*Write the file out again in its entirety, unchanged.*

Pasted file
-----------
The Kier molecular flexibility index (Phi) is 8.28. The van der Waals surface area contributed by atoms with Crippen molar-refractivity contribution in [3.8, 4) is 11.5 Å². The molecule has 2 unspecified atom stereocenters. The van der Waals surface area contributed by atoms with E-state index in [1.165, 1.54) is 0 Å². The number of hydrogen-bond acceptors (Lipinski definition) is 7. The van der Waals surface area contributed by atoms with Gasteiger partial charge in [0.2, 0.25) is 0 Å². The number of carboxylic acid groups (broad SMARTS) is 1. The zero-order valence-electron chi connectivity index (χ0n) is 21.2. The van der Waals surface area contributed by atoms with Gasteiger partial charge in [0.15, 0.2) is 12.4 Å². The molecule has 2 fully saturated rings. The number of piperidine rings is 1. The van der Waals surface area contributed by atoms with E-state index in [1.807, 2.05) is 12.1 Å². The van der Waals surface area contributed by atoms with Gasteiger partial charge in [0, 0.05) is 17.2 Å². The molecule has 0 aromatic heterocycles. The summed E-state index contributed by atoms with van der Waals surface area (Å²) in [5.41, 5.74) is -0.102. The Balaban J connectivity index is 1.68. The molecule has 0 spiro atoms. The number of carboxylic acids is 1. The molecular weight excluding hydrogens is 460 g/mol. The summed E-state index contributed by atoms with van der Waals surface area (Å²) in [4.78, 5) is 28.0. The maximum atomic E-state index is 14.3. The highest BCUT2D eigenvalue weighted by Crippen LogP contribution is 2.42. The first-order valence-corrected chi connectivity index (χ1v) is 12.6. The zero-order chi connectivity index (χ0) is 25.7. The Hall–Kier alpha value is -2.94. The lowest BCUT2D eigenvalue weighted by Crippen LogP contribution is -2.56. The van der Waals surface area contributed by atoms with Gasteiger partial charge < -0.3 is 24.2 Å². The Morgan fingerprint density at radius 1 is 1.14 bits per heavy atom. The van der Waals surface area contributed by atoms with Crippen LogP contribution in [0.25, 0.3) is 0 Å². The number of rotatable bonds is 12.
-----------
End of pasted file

The Kier molecular flexibility index (Phi) is 8.28. The van der Waals surface area contributed by atoms with Crippen molar-refractivity contribution in [3.8, 4) is 11.5 Å². The molecule has 2 unspecified atom stereocenters. The van der Waals surface area contributed by atoms with E-state index in [1.165, 1.54) is 0 Å². The number of hydrogen-bond acceptors (Lipinski definition) is 7. The van der Waals surface area contributed by atoms with Gasteiger partial charge in [0.2, 0.25) is 0 Å². The number of carboxylic acid groups (broad SMARTS) is 1. The zero-order valence-electron chi connectivity index (χ0n) is 21.2. The van der Waals surface area contributed by atoms with Gasteiger partial charge in [0.15, 0.2) is 12.4 Å². The molecule has 2 fully saturated rings. The number of piperidine rings is 1. The van der Waals surface area contributed by atoms with E-state index in [1.807, 2.05) is 12.1 Å². The van der Waals surface area contributed by atoms with Gasteiger partial charge in [0, 0.05) is 17.2 Å². The molecule has 0 aromatic heterocycles. The summed E-state index contributed by atoms with van der Waals surface area (Å²) in [5.41, 5.74) is -0.102. The Balaban J connectivity index is 1.68. The molecule has 0 spiro atoms. The number of carboxylic acids is 1. The molecular weight excluding hydrogens is 460 g/mol. The summed E-state index contributed by atoms with van der Waals surface area (Å²) in [4.78, 5) is 28.0. The maximum atomic E-state index is 14.3. The highest BCUT2D eigenvalue weighted by Crippen LogP contribution is 2.42. The first-order valence-corrected chi connectivity index (χ1v) is 12.6. The zero-order chi connectivity index (χ0) is 25.7. The Hall–Kier alpha value is -2.94. The lowest BCUT2D eigenvalue weighted by Crippen LogP contribution is -2.56. The van der Waals surface area contributed by atoms with Gasteiger partial charge < -0.3 is 24.2 Å². The Morgan fingerprint density at radius 1 is 1.14 bits per heavy atom. The van der Waals surface area contributed by atoms with Crippen LogP contribution in [0.25, 0.3) is 0 Å². The number of rotatable bonds is 12.